The odds are, that if you’re a freshman sitting in your college’s welcome orientation, when the chancellor or president tells you to “look to you left and look to your right,” that you are looking at women. The male to female ratio that varies from campus to campus is not only a pain point for all the young Black scholars who whisk away to college for their fairy tale love story, but it is eye-opening insight to understanding the Black population.

A 2018 report from The National Center for Education Statistics (NCES) indicates that since at least 1976, female students have outnumbered male students on the campuses of Historically Black Colleges and Universities (HBCUs) and of the total 223,163 enrollment, 81,055 students were male and 142,108 were female.

Women outnumber men on HBCU campuses

In 2018, for every one man on an HBCU campus, there were 1.75 women; a 1:1.75 ratio. Take a look at some of the HBCUs with the biggest gender gaps:

HBCUMaleFemale
North Carolina A&T State University4357
Coppin State University2278
University of the Virgin Islands3466
Savannah State University4060
Howard University3169
Southern University and A&M College3664
Norfolk State University3565

Gender representation on HBCU campuses out of 100 US News

Women have higher retention rates and larger enrollment numbers at HBCUs but on a larger scale, college-educated women outnumber men beyond the world of historically Black colleges. A report published by the National Bureau of Economic Research shares, “In 2003, there were 1.35 females for every male who graduated from a four-year college and 1.3 females for every male undergraduate. That contrasts with 1960, when there were 1.6 males for every female graduating from a U.S. four-year college and 1.55 males for every female undergraduate.” Kinda makes you wonder why women are still paid much less than men. And it kinda makes you wonder why there are not more women in executive roles…since there are essentially, more qualified women.

Students cheers as the class of 2014 celebrate during the graduation ceremony at Howard University in Washington, on Saturday, May 10, 2014. Rapper and music mogul Sean Combs delivered the commencement address at Howard University on Saturday. (AP Photo/Jose Luis Magana)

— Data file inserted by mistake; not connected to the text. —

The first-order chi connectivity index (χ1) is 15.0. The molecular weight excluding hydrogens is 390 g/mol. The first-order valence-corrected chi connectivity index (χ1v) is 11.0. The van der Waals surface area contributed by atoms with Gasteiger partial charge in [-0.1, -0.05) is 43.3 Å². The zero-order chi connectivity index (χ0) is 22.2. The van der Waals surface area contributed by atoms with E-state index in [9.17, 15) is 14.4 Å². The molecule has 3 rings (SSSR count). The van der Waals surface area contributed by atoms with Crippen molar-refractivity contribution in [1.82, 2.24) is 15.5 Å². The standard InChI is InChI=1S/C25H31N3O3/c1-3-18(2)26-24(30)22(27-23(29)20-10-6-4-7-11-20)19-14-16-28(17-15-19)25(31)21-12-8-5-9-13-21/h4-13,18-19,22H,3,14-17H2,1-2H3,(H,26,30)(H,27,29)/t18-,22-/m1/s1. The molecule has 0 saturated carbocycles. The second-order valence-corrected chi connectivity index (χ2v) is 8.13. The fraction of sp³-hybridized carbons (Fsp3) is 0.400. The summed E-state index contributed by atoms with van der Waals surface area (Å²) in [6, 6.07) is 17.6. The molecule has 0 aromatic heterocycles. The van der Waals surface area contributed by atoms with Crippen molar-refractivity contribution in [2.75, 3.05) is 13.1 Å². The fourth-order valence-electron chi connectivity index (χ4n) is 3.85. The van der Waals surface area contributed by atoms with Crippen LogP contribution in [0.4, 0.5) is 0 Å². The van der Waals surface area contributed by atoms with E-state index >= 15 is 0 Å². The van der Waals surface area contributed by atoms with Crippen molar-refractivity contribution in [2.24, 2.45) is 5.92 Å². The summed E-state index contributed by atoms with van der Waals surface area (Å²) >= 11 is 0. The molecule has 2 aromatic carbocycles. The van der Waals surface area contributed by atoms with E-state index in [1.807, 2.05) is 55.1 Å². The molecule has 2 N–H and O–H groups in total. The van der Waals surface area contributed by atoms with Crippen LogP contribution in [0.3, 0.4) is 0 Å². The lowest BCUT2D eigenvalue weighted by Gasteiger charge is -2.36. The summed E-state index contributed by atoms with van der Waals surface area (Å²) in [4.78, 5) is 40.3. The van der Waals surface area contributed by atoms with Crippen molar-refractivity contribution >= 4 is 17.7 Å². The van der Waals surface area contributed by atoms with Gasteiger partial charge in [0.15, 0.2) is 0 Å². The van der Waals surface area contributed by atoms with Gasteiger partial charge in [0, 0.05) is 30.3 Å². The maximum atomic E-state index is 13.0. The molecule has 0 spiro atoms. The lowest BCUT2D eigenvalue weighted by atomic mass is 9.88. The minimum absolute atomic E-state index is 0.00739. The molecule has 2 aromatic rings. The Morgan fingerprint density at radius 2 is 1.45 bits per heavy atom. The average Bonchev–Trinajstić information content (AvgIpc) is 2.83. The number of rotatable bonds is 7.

In the latest census report, men comprised 49.2% of the population, with women making up 50.8%. What justifies the steady increase in the number of women pursuing degrees of higher education and the consistent decrease in that of male graduates, when the population is so close?

Altogether, African Americans account for 13.4% of the country’s people, with African American men and African American women at 21,463,000 and 23,271,000 respectively. One could say the gender gap on campus exists because it reflects the gap in the national population. Also, the national population of Black men unfortunately includes a large population that is behind bars, which comes as little to no surprise in country where the system is designed with prejudice to produce this outcome. This figure directly impacts the Black men not in college ..because they are in prison! (although college courses are available in some prisons). Barack Obama shares,

We have more work to do when more young black men languish in prison than attend colleges and universities across America.

Howard University Professor Ivory Toldson, author of No BS (Bad Stats): Black People Need People Who Believe in Black People Enough Not to Believe Every Bad Thing They Hear about Black People, comments saying “It’s wrong. There are 1.4 million black men in college right now, and there are about 840,000 black men in prison.” This figure represents a significant difference, of 560,000 men, though its still depressing that almost a million potential Black doctors, Black educators, Black athletes, Black musicians or Black business owners is behind bars.

Other experts explain that career goals must be considered when examining gender representation on college campuses. Katrin Olafsdottir, an economist at the University of Reykjavik says, “Women were told the reason you don’t get paid the same is you don’t have the education. So they went to university,” explaining that women are motivated from knowledge of having to deal with gender inequality.

“A woman with a bachelor’s degree earns $61,000 per year on average, roughly equivalent to that of a man with an associate’s degree,” shares a study on education gains and career earnings. This essentially means that men could face less motivation to finish school, because they will still be competitive in the work field anyway and they are more likely to get a job with less education!

Women aren’t just outnumbering men, in certain ways, they are outperforming them as well. The overall 6-year graduation rate was 65 percent for females and 59 percent for males; it was higher for females than for males at both public (64 vs. 58 percent) and private nonprofit (70 vs. 64 percent) institutions, reported in a recent report from the Department of Education, quoting data from the 2018-19 school year. No surprise there.

This year, the Department of Education (DOE) estimates that institutions of higher education will see 6.1 million women, and just 4.79 million men. By 2026, the DOE estimates women will be responsible for 57% of students pursuing degrees of higher education. It’s like Beyoncé said, “Who run the world? Girls!” — “Run The World (Girls)” (2011)